How ecommerce companies benefit from TV and radio
More and more people are becoming comfortable shopping online — that much is hard to deny. Just look at Amazon. Its retail sales are set to reach $258 billion in the U.S. in 2018, working out to nearly 50% of all online sales and about 5% of all retail sales. Part of the success Amazon has experienced can be attributed to how easy it is to buy on the platform. The e-commerce retailer offers competitive prices, free shipping (in two days with Prime), and a one-stop-shopping experience. There’s not much you can’t find on its site, which is probably why 44% of consumers start with Amazon when shopping online.
This change from brick-and-mortar purchasing to online shopping has led many brands — brands that sell through retail locations — to take a more straightforward approach and sell to consumers online. Retail e-commerce brought in more than $2.3 trillion in 2017. That’s an increase of 24.8% from the previous year. What’s more, $1.4 trillion was the result of m-commerce, or mobile sales. With so many new opportunities to reach consumers (not to mention track their behaviour and measure product performance), it’s no wonder we’re now seeing an increase in the launch of niche brands online.
While many e-commerce companies limit themselves to digital advertising, you can still benefit from offline media channels such as TV or radio. Large online retailers and direct-to-consumer brands spend over half of their media budgets on TV, radio, and out-of-home, based on the latest numbers from Kantar Media.
For example, a meal kit company that we worked with believed its digital media efforts were driving most conversions, but insights from our cross-channel attribution platform showed that TV campaigns were more responsible for conversions than online ones. The same company also discovered that its target audience still listens to the radio while driving, so it allocated more money to radio advertising.
For many small e-commerce companies, advertising on offline channels can, admittedly, seem risky. They might think there’s not enough visibility and tracking because they’re used to digital, where they can track user-level data all the way through to the conversion event.
As e-commerce companies grow, many start with offline tactics like direct-response TV advertising. They usually leverage remnant, low-cost TV inventory and measure the performance of TV investments using the increase in response over the baseline. We have seen great success in e-commerce companies leveraging TV to increase awareness, consideration, and sales while making their digital investments more effective. With the increase of brand exposure, consumers are more likely to interact with online ads and take the necessary steps towards conversion.
As the customer journey increases in complexity and buying habits continue to evolve, it’s important for e-commerce companies not to limit advertisements to online channels. This raises two questions: What is the right balance between online and offline media spend on your next e-commerce campaign, and how can you accurately track the customer’s journey to allocate the budget?
To answer those questions, you’ll need to have a holistic view of not only your customer journey, but also the adstock effects that both digital and offline media have on conversions over time. Getting this holistic view relies on advanced attribution models that take into account the full consumer journey and the synergy between offline and online media channels.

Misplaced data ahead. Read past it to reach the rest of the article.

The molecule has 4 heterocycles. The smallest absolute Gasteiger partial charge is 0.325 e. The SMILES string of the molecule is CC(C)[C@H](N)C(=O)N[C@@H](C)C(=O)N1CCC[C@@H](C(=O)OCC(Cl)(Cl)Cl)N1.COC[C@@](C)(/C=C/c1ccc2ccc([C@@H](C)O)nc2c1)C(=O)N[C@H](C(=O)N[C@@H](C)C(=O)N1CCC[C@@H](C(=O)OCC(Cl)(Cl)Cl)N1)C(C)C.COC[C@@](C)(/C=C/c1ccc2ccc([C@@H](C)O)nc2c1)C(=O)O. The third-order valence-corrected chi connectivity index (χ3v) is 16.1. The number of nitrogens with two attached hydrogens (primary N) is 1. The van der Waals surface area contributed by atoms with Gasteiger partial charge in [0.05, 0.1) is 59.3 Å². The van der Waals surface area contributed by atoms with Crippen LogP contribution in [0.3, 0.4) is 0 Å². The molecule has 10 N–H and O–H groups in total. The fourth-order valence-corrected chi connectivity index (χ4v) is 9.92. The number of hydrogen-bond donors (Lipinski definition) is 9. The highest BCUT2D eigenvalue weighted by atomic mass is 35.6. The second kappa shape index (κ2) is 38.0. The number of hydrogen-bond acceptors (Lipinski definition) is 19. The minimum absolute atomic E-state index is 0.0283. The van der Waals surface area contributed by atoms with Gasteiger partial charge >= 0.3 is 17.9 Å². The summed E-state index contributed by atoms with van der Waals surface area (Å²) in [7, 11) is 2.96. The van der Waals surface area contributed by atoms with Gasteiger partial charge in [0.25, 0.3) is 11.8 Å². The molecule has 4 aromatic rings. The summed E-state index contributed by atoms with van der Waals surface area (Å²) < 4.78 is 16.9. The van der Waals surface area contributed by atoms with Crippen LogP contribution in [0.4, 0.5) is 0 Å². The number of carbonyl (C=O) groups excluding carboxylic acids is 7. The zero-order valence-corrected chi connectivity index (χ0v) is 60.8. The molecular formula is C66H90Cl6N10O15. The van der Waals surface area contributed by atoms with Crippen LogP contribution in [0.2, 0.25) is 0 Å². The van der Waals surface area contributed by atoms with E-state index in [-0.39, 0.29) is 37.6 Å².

Understanding the full customer journey
Let’s say a customer was watching TV and saw a Nike ad. She then did some research on her phone before going to her laptop to search for the best price to purchase. This was her customer journey. There’s a tendency to attribute the end of a buyer’s journey as the reason for conversion — in this example, you might be tempted to attribute the conversion to the search ad. But that’s just telling us the moment of acquisition.
The challenge is tracking TV like online media. There's a gap in understanding the effectiveness of television. Consumers can take weeks to convert. During that time, they could bounce from landing page to product page to even a third-party affiliate site. So crediting one channel, tactic, or campaign to that conversion might be erroneous. Instead, a multitouch attribution approach helps you understand every single touch point on that path to purchase so you can appropriately “give credit” to the campaigns that contributed to that purchase.
Quantifying the synergistic effects of offline and online media
Finding the right balance between offline and online efforts is different for every business based on its objectives, specific strategies, and marketing context. It's important to remember that offline media still has a role to play, even when brands strictly live in the digital space. You never know what is going to prompt a potential customer to take action — she might hear a radio ad that inspires her to search for your product, see a social media ad that plants an idea in her head, and then visit your website after seeing a TV ad that explains how your product works.
No matter how comfortable people get with shopping online, e-commerce brands need to explore all their options when it comes to marketing. Offline channels can level the playing field for smaller brands. Just remember to always start with consumers, follow their journey, and look at how offline and online channels work together to turn them into loyal customers.
Brian Baumgart is a serial entrepreneur and angel investor with over 19 years of experience in advertising technology. He is currently the co-founder and CEO of Conversion Logic, a platform that provides marketers with the most accurate and advanced cross-channel analytics powered by award-winning machine learning and AI capabilities. Prior to...